In preparation for an interview with Ben Carson on "New Day" Friday, CNN investigated claims the retired neurosurgeon made about his upbringing in his 1990 autobiography "Gifted Hands: The Ben Carson Story," but was unable to find corroboration for the incidents of violence that are at the core of his story of transformation from an angry young man into the calm, collected GOP hopeful he is today.
Carson claims to have punched a seventh-grade classmate in the head while holding a lock, and attempted to stab a classmate named "Bob" in ninth grade, but CNN spoke to nine people who knew him at the time -- two of whom lived next door to the Carsons and knew young Ben well -- and not a single one of them could corroborate his stories.
Carson has said that this is because he was ashamed of his temper and hid it from the world, but the incident in seventh grade allegedly happened at school, where one classmate, Gerald Ware, said that if it had happened, "it would have been all over the school."
Carson wrote in "Gifted Hands" that people who didn't know him as a youth would "think I'm exaggerating when I say I had a bad temper," but even the people who did know him believe he's exaggerating.
"He got through his day trying not to be noticed," Robert Collier told CNN. "I remember him having a pocket saver. He had thick glasses. He was skinny and unremarkable."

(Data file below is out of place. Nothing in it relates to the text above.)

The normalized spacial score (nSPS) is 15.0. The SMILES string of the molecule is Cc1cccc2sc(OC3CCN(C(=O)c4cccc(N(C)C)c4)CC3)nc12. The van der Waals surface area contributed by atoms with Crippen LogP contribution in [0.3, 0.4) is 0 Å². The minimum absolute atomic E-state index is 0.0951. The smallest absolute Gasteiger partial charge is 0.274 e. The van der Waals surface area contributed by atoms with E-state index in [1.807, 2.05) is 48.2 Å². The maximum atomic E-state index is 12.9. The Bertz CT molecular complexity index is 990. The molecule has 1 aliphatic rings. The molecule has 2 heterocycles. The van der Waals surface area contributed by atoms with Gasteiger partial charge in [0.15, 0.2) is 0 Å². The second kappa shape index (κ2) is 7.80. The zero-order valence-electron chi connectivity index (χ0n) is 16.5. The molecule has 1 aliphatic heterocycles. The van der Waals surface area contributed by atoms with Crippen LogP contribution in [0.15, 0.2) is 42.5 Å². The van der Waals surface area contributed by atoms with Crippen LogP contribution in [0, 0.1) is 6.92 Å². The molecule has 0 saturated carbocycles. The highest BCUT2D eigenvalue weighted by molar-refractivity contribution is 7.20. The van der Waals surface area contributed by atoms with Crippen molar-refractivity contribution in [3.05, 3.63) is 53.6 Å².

Dorian Reeves, who attended elementary, middle and high school with Carson, said "I personally do not have knowledge of those incidents." Upon learning of them in Carson's book, he said, "I wondered, 'When did that happen?'"
Kevin Fobbs was in the same ROTC unit as Carson, and said that when racial tensions at the school ran high, the GOP hopeful was a voice of reason. "'Forget that, leave that at the door,'" he recounted Carson saying. "'Inside here, this is a safe haven.'"
Fobbs added that although there were "a couple thousand kids" at the school, "we were a very small unit, so you would have heard about [incidents like those Carson described] within like half a day."
Carson is a self-confessed plagiarist, so it's possible that these incidents happened to someone else and he merely appropriated them in order to embellish just how soiled the rags from which he emerged into riches actually were -- but if that's the case, he's not talking.
When CNN contacted Carson's campaign, his adviser Armstrong Williams replied via email, writing "Why would anyone cooperate with your obvious witch hunt? No comment and moving on...... Happy Halloween!!!!!"
Watch our video summary below:
Scott Eric Kaufman
Scott Eric Kaufman is an assistant editor at Salon. He taught at a university, but then thought better of it. Follow him at @scottekaufman or email him at firstname.lastname@example.org. MORE FROM Scott Eric Kaufman • FOLLOW scottekaufman • LIKE Scott Eric Kaufman
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